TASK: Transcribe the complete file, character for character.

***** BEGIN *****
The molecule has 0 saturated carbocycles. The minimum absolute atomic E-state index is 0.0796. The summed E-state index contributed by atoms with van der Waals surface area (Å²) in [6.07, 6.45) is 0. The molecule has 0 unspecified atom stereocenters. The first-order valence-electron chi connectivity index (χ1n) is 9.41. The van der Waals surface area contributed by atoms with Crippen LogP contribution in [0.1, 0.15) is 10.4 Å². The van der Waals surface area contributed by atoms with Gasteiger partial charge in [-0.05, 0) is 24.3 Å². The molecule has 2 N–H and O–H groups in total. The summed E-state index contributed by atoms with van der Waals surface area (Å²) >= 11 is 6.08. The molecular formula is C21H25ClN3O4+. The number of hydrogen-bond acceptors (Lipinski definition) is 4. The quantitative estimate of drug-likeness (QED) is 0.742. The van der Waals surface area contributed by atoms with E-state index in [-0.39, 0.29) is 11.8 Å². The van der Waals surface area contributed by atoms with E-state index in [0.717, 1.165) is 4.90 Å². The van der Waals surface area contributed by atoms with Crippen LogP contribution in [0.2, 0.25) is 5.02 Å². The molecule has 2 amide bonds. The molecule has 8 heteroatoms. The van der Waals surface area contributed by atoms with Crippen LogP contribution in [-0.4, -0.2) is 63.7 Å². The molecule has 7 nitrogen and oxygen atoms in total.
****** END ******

The molecule has 0 saturated carbocycles. The minimum absolute atomic E-state index is 0.0796. The summed E-state index contributed by atoms with van der Waals surface area (Å²) in [6.07, 6.45) is 0. The molecule has 0 unspecified atom stereocenters. The first-order valence-electron chi connectivity index (χ1n) is 9.41. The van der Waals surface area contributed by atoms with Crippen LogP contribution in [0.1, 0.15) is 10.4 Å². The van der Waals surface area contributed by atoms with Gasteiger partial charge in [-0.05, 0) is 24.3 Å². The molecule has 2 N–H and O–H groups in total. The summed E-state index contributed by atoms with van der Waals surface area (Å²) >= 11 is 6.08. The molecular formula is C21H25ClN3O4+. The number of hydrogen-bond acceptors (Lipinski definition) is 4. The quantitative estimate of drug-likeness (QED) is 0.742. The van der Waals surface area contributed by atoms with E-state index in [-0.39, 0.29) is 11.8 Å². The van der Waals surface area contributed by atoms with E-state index in [0.717, 1.165) is 4.90 Å². The van der Waals surface area contributed by atoms with Crippen LogP contribution in [0.2, 0.25) is 5.02 Å². The molecule has 2 amide bonds. The molecule has 8 heteroatoms. The van der Waals surface area contributed by atoms with Crippen LogP contribution in [-0.4, -0.2) is 63.7 Å². The molecule has 7 nitrogen and oxygen atoms in total.